If you operate a booth-rental salon, the IRS and your state tax agency require a written agreement between the salon owner/landlord and the booth renter. This agreement sets up the separation between owner and renter and spells out how the working relationship will function. Whether your business is nails, skin care, massage, makeup, electrolysis, or hair design, this agreement constitutes the contract between a landlord and a renter.
The first both the INRS and your state tax agency will look for is whether a written agreement exist between you and your renters, then, they determine whether the documents outline whether the documents outline a true independent contractor agreement. Finally, they examine your business structure to determine if you have in, fact, operated your business according to the agreement.
Your agreement/contract must define who has control over which areas, and how that control is effectively implemented. I estimate that 90% of all salons that call themselves “booth rental” would not pass muster in a tax audit.
If you do not have a well written and well-executed lease with each of your renter, both the IRS and your state will view you as a business owner with employees, not all landlord with both renters. This means that in an audit situation, you could be liable for thousands of dollars in back taxes, attorney and accounting fees, penalties, and interest. And that’s just the beginning. No matter which agency (state or federal) audits your business, the other will follow closely behind. And they can go back three years or more, depending on the circumstances. Add to that the frustration you will experience and the time you will spend gathering information to prove your point, and the situation gets pretty bleak.
You can avoid some of these pitfalls by taking an honest look at how you operate your business. In my seminars on booth renting. I always ask for a show of hands on how many people are currently using a rental lease in their salon. Next, I ask those people whose lease contract is three pages or less to put down their hands. Amazingly, more than 95% of those hands go down.
I believe it is possible to cover all your bases on all the IRS and state guidelines in a lease contract that is three pages or less. You can’t adequately outline the business structure necessary to protect you in a document that short. Following are all the essential elements in a lease that will protect your business from problems with the IRS and/or equivalent agencies at a state level.
- All service being furnished as part of the base (rent, heat, air conditioning, electricity, hot water)
- The time span covered by the lease.
- The days/hour the space is available to the lease.
- The amount of rent to be paid and its due date.
- Any late fees assessed for late payments.
- A list of any products included in the base rent (towels, nail table, etc.).
- Who is responsible for maintaining and repairing the station and any other leased equipment.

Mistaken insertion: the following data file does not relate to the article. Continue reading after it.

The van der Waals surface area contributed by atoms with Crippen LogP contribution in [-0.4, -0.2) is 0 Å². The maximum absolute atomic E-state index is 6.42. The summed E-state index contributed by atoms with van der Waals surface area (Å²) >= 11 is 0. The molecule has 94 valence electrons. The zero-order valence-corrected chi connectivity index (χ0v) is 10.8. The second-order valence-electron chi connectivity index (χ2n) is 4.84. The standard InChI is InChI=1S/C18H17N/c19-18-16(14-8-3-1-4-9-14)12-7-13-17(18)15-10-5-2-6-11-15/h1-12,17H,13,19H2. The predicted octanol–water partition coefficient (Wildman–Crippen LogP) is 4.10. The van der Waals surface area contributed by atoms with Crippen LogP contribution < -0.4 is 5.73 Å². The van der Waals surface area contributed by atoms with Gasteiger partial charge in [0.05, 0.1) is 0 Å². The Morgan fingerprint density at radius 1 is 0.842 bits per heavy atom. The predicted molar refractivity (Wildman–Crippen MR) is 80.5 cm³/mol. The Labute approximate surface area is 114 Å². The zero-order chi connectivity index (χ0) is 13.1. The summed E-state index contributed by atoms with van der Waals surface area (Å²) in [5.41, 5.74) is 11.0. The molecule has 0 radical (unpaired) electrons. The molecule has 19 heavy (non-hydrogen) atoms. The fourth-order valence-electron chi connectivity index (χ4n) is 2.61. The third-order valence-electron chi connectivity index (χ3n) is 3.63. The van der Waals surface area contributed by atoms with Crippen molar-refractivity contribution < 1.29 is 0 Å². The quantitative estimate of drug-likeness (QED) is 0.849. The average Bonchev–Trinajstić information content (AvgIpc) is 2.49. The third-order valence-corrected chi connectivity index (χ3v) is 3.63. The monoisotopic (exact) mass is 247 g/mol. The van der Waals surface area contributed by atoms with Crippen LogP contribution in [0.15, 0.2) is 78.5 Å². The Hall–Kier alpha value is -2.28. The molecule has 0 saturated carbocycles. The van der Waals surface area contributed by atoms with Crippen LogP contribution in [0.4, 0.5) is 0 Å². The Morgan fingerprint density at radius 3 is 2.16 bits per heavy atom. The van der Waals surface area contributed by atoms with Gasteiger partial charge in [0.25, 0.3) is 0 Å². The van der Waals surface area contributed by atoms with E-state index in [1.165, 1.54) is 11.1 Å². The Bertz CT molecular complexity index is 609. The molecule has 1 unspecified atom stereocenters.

- A list of all state board guidelines the lessee must adhere to.
- Telephone policies: who answers it, how appointments are booked, and who pays for phone service.
- A breakdown of receptionist duties, where applicable.
- Guidelines that the lease is responsible for paying all applicable city, country, state, and federal taxes.
- Notice that the lease shall meet all local, country, and state licensing requirements.
- Subleasing restriction, if applicable.
- A description of all insurance requirements, including the types and amounts of coverage.
- A description of the retail product sales agreements and how commissions, if any, are paid.
- A cancellation clause, giving both parties an appropriate opportunity to cancel the agreement.
A basic agreement must address all of these, but there is much more information that needs to be included before the lease can be truly effective for salon owners. Too often, salon owners borrow a lease from a friend or associated in another industry and attempt to cut and paste it into a workable document for the salon industry. This is extremely dangerous to your long term business health. It makes no sense to take a chance on losing everything you’ve worked for by not providing yourself basic protection in the form of a well-written, all-inclusive lease agreement. Although in a court of law you are innocent until proven guilty, in tax situation you are guilty until proven innocent.
It’s not enough to hire a professional well-deserved in the industry to write a comprehensive lease for you. It must be updated regularly to reflect changes in laws and regulations and tax laws. It’s also important to understand that certain items cannot be considered “rent” or part of rent payment.
These item include:
- Insurance (unless you have a very small group of renters)
- New client referrals
- Retail commissions
- The collection of client fees
And remember: rent must be a flat fee, not a percentage of service income.
Kassidy’s Salon Management Consulting Company markets a business lease geared specifically for the salon industry…you just fill in the blanks based on how you want to operate your business.
Kassidy’s also offers an audiotape series that clarifies about booth renting. The tapes include a great deal of information on how to set up your business profitably and includes all IRS and most state guidelines on this issue.
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